His plate discipline is advanced beyond his years—like teammate Eric Hosmer—and he’s comfortable hitting in any count. He’ll be nothing more than an average corner outfielder, although the plus arm that made him an elite catching prospect plays best in right. Now fully healthy, Myers should light up Double-A pitching and force his way to Kauffman Stadium sometime this season.
Top 50 Ranking: No. 19
Height/Weight: 6'1", 200
Drafted/Signed: 2009, first round (Millville HS, N.J.)
Double-A: .326/.414/.544, 33 SB, .218 ISO, 160 wRC+ (412 PA)
MLB: .220/.281/.390, .171 ISO, 89 wRC+ (135 PA)
Overview: Like Harper, Trout has all the tools to be a major league superstar. He possesses game-changing speed that grades out as an 80 and plays just as well in the outfield as he does on the basepaths.
Despite what we saw in his cup of coffee with the Angels toward the end of the 2011 season, Trout has MLB-ready plate discipline. That’s not to say that he won’t be forced to make adjustments, especially against quality off-speed offerings from right-handers.
He has that rare power-speed combo to be a legitimate 30/30 when given an everyday job. His arm is his weakest tool but is above-average and suitable for center field.
Considering that the Angels’ outfield will be overcrowded with Torii Hunter, Vernon Wells, Peter Bourjos and Bobby Abreu, Trout will have to wait patiently for his opportunity in 2012. However, it’s awfully hard to keep talent like that in the minors.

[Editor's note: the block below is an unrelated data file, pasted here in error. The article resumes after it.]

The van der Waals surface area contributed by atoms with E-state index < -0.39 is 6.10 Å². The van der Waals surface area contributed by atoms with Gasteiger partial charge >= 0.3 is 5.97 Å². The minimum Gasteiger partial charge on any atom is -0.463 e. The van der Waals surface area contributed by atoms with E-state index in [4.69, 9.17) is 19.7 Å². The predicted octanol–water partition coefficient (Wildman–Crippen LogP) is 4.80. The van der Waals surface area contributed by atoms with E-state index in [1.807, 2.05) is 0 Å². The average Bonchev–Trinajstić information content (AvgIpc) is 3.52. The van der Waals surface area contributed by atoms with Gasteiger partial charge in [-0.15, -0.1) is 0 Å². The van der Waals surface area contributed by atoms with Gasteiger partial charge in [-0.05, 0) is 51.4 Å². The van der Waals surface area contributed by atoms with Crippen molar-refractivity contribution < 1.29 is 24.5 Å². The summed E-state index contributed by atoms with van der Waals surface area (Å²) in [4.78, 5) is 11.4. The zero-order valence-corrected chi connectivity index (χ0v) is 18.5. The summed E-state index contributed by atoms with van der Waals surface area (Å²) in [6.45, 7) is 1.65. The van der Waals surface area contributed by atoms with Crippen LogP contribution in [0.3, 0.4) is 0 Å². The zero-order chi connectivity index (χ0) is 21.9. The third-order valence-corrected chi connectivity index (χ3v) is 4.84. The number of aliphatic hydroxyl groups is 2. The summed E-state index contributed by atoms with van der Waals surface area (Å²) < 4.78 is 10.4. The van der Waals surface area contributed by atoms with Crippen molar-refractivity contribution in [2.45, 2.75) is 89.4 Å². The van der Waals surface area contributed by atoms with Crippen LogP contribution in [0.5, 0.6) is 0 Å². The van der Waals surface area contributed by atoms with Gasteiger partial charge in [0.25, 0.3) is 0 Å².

Top 50 Ranking: No. 3
Height/Weight: 6'3", 225
Drafted/Signed: 2010, first round (College of Southern Nevada)
High-A: .318/.423/.554, 19 SB, .236 ISO, 168 wRC+ (305 PA)
Double-A: .256/.329/.395, 7 SB, .140 ISO, 103 wRC+ (147 PA)
Overview: Scouts have always been reserved to assign an 80-grade to anything other than speed, let alone multiple tools. So the fact that Bryce Harper, 19, has two tools that grade as such—power and arm—speaks volumes about his potential. It’s not like his other tools lag behind—he possesses enough speed to swipe 20-plus bases, the ability to hit for average thanks to a line-to-line approach and the defensive prowess to stick in center field.
Some are irked by his overall cockiness and hard-nosed mentality on the field. But personally, I love it. Sure, it’s a bit immature at times, but he’ll always be the classic “hate to play against, love to have on your team” player.
In the face of unscrupulous criticism and unparalleled expectations, Harper has repeatedly thrived at every minor-league stop, and this year should be no different. Except to see him in the major leagues at some point in June.
Top 50 Ranking: No. 2